Canada Lawmakers Propose a Ban on Cryptocurrency Short Selling
The Canadian Securities Administrators and the Investment Industry Regulatory Organization of Canada (IIROC) have jointly proposed a framework for cryptocurrency exchanges that would halt short selling and margin trading of digital assets.
Ban on Cryptocurrency Short Selling and Margin Trading
The Canadian Securities Administrators and the IIROC have filed a joint consultation paper called Proposed Framework for Crypto-Asset Trading Platforms on March 14th, 2019, seeking community feedback regarding the direction cryptocurrency regulations should partake.
At the very beginning of the paper, the regulators outline their main concerns:
Although DLT may provide benefits, global incidents point to crypto assets having heightened risks related to loss and theft as compared to other assets.
The framework, if approved, will likely cause a massive turmoil amid cryptocurrency traders, mainly because it intends to strip them off two of the most commonly used trading instruments, namely, short selling and margin trading.
To reduce the risks of potentially manipulative or deceptive activities, in the near term, we propose that Platforms not permit dark trading or short selling activities, or extend margin to their participants.
Removing short selling and margin trading as instruments on cryptocurrency exchanges would essentially limit traders to only execute regular spot trades.
As Bitcoinist reported, Japanese regulators approved legislative amendments to their existing payment services law, limiting the amount of leverage cryptocurrency exchanges may offer their users to two-to-four times their initial deposit.
However, it’s worth noting that Japan hasn’t stripped away the possibility to short trade digital assets.
The proposed framework comes following the scandal with what used to be Canada’s largest cryptocurrency exchange QuadrigaCX and the death of its CEO. The deceased was supposedly the only who had the private keys to cold wallets which held $250 million worth of cryptocurrency of customer funds.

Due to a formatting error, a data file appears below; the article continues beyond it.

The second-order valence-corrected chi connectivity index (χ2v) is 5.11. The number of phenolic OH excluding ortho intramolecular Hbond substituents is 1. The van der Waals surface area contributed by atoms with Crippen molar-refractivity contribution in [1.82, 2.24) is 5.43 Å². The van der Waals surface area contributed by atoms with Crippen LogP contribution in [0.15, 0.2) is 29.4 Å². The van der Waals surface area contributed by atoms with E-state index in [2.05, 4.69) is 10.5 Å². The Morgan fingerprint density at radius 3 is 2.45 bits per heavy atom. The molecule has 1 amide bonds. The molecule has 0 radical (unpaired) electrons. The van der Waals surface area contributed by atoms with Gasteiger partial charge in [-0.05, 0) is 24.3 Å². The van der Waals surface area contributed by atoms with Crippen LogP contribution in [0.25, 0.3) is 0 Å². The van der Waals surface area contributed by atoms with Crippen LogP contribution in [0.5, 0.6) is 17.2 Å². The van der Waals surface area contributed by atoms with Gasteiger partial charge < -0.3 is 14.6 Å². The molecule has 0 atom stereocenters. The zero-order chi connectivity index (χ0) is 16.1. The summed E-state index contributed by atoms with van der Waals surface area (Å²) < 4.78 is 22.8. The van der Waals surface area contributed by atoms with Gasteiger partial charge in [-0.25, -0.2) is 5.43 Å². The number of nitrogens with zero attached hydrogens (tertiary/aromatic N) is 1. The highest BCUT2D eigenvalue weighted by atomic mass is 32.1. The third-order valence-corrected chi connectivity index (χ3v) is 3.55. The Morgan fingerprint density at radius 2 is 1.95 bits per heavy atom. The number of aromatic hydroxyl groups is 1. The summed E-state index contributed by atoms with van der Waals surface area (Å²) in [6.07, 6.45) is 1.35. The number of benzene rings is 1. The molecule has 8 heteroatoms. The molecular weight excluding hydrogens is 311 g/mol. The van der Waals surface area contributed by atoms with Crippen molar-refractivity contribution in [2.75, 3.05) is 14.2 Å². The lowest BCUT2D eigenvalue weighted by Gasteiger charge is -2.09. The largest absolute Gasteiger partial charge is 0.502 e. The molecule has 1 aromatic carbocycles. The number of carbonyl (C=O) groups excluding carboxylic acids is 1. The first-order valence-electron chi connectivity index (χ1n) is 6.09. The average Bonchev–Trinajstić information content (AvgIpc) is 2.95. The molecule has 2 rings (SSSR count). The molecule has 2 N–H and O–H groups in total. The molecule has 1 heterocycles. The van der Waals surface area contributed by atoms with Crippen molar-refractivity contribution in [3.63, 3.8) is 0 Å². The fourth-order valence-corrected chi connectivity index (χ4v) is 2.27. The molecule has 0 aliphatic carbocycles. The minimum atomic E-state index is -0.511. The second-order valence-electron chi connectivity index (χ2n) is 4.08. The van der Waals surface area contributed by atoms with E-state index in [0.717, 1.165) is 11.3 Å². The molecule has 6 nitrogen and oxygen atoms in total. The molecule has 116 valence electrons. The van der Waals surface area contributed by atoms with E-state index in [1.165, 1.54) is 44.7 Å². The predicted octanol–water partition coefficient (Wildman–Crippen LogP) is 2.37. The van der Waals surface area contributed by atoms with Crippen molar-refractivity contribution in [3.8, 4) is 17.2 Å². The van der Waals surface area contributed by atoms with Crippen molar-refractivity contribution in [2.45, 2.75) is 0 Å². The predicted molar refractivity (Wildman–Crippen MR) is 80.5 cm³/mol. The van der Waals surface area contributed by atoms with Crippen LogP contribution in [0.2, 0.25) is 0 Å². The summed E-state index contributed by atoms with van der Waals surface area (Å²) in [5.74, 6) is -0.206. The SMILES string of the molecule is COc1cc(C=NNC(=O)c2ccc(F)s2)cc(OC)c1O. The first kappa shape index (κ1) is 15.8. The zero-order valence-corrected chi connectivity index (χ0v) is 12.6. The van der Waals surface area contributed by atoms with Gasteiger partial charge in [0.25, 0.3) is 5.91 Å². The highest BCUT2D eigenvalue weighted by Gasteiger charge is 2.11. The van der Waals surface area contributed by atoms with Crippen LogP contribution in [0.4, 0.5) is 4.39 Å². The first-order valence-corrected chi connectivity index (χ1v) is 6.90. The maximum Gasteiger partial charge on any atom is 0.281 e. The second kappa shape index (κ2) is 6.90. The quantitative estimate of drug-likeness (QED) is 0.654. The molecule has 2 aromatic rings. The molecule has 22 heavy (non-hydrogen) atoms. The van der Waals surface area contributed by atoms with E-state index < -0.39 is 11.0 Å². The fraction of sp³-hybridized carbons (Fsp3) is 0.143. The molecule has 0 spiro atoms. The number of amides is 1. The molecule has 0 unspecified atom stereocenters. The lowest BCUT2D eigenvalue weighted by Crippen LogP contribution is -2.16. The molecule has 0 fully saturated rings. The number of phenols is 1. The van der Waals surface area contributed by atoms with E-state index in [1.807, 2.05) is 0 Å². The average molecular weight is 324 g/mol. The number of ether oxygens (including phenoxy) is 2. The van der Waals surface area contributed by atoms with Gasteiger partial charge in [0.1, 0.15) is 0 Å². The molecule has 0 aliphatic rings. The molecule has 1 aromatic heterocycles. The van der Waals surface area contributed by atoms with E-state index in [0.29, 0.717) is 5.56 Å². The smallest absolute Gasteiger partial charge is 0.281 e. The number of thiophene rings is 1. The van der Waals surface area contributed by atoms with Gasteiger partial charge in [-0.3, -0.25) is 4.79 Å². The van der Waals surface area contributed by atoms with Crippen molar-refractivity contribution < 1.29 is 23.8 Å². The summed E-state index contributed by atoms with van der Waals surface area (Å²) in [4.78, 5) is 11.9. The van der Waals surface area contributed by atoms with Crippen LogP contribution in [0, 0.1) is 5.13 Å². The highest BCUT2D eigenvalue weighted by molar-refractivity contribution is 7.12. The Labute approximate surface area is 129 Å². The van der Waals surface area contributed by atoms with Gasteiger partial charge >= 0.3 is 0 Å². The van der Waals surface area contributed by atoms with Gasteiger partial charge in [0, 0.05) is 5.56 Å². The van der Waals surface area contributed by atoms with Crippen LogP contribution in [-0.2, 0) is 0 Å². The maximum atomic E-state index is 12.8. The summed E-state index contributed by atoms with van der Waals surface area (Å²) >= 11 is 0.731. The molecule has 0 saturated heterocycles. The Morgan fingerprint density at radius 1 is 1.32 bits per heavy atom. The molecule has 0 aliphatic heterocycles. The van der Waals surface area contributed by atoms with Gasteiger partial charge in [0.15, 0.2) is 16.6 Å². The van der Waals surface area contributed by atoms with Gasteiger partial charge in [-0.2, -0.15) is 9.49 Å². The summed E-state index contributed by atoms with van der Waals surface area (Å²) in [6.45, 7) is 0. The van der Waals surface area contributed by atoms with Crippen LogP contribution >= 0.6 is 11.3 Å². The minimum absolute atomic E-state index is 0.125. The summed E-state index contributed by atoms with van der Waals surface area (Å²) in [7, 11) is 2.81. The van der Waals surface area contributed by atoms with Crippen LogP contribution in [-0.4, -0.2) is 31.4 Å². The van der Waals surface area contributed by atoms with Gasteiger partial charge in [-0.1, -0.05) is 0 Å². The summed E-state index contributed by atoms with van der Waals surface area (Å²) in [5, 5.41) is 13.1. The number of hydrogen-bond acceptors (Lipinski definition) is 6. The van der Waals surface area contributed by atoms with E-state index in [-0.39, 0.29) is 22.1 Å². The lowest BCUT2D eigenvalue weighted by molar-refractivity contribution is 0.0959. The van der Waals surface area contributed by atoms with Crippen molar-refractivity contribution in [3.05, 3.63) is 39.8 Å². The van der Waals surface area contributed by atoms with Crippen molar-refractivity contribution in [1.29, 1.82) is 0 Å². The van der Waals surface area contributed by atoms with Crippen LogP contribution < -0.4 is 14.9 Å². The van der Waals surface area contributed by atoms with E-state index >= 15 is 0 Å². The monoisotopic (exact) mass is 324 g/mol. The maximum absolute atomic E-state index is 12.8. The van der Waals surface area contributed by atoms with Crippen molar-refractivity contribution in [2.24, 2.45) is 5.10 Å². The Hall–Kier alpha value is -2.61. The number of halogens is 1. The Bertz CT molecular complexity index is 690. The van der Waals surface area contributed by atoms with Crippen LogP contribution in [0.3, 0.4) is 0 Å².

It seems that the event has made an impression on legislators, as one of their main points of concern regarding cryptocurrency custody solutions is the lack of protection on behalf of the trading platform itself.
To the extent that the Platform holds or has control over investors’ assets, a significant risk is that investors’ assets are not sufficiently accounted for or protected by the Platform. As a result, the Platform might not have sufficient crypto assets or cash to satisfy demand or could be vulnerable to theft.
Not surprisingly, the proposed regulations take aim at cryptocurrency custody providers, seeking to put them under traditional legislative oversight.
…we contemplate that Platforms seeking registration as an investment dealer registration and IIROC membership that plan to provide custody of crypto assets will not only need to satisfy existing custody requirements but will also be expected to meet other yet-to-be-determined standards specific to the custody of crypto assets.
What do you think of the proposed regulatory framework for cryptocurrency exchanges in Canada? Let us know in the comments below!
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